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Posts Tagged ‘August 2019’

v15n4 People in the News

Professor Donald Bruce Dingwell, Director of the Department of Earth and Environmental Sciences at the University of Munich (Germany), has been awarded the Volcanology and Igneous Petrology (VIP) Career Achievement Award from the Geological Association of Canada (GAC) for his lifelong contributions to volcanology and igneous petrology.

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Book Review — Clays in the Critical Zone

The Earth’s oldest rocks are those which formed in the time interval 3.0–4.0 billion years ago in the mid- to early Archaean Eon. Traces of anything even earlier, which would be from the Hadean (>4.0 billion years ago), are fragmental and preserved only in detrital zircon grains and in the isotopic memory of now long-extinct isotope systems. The time interval 3.0–4.0 billion years ago is a crucial stage in Earth history, for this is when the first continents formed, when life began, and was a time during which tectonic processes were quite different from modern (Phanerozoic) plate tectonics due to the different thermal state of the young Earth.

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The Apollo Sample Collection: 50 Years Of Solar System Insight

The Apollo program was the seminal moment in modern human history and the crowning technological achievement of the 20th century. In addition to the obvious historical, cultural, and technological significance of the Apollo program, scientific results from the Apollo lunar samples have had a lasting impact on a range of scientific fields, none more so than on the fields of planetary science and cosmochemistry. Over the past five decades, studies of these lunar samples have yielded significant insights into planetary bodies throughout the solar system. Despite the Apollo samples being a static collection, recent and ongoing studies continue to make new significant discoveries. Here, we will discuss the collection, curation, and study of the Apollo lunar samples and look forward to some expected new developments in the coming years.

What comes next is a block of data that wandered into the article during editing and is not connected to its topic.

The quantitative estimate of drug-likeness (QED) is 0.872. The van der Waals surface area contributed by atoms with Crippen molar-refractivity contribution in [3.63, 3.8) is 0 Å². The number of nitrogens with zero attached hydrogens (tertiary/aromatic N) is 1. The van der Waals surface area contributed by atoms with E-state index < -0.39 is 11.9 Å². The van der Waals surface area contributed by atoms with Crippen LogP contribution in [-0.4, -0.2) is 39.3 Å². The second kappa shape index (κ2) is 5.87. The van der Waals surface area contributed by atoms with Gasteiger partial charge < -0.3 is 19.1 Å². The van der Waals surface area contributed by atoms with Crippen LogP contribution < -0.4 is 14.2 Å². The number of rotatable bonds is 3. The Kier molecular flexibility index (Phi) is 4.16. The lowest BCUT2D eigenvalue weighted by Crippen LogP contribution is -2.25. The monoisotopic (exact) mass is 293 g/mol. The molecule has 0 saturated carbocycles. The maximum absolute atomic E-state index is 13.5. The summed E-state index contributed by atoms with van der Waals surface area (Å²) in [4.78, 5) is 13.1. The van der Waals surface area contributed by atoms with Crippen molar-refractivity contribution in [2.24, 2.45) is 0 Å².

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Weathering: Earth’s Inexorable Millstone

Mere centuries from now, almost every physical object you’ve bought or wrought will have disappeared from the face of the Earth. Nature’s forces will conspire to erase your archeological record. Unless you live in a stone manor, the foundations of your home will gradually crumble due to carbonic acid seeping into hairline cracks. Soil will migrate and turn over, shifting and consuming whatever objets d’art now grace your yard. Oxidation and sunlight will yellow and crack exposed plastic and paper. And everywhere, always, a teeming horde of plant roots, invertebrates, moles, and their microbial friends and relations will disaggregate and eat whatever they can. In the blink of a geological eye, almost your entire archaeological record will very likely be buried, broken down, and swept away.

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Palaeoweathering: How Do Weathering Rates Vary with Climate?

A feedback between Earth surface weathering and climate is thought to be fundamental in maintaining Earth’s habitability over long timescales, but investigating this control in the modern world is difficult. The geologic record of cycles between glacial and interglacial conditions of the last 2.6 million years allows us to study weathering feedback in action. A suite of mineral, element and isotope proxies have been applied to address how weathering rates have varied over glacial cycles. Despite evidence for substantial local changes, the emerging answer at a global scale seems to be, “not very much”.

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Combating Climate Change Through Enhanced Weathering of Agricultural Soils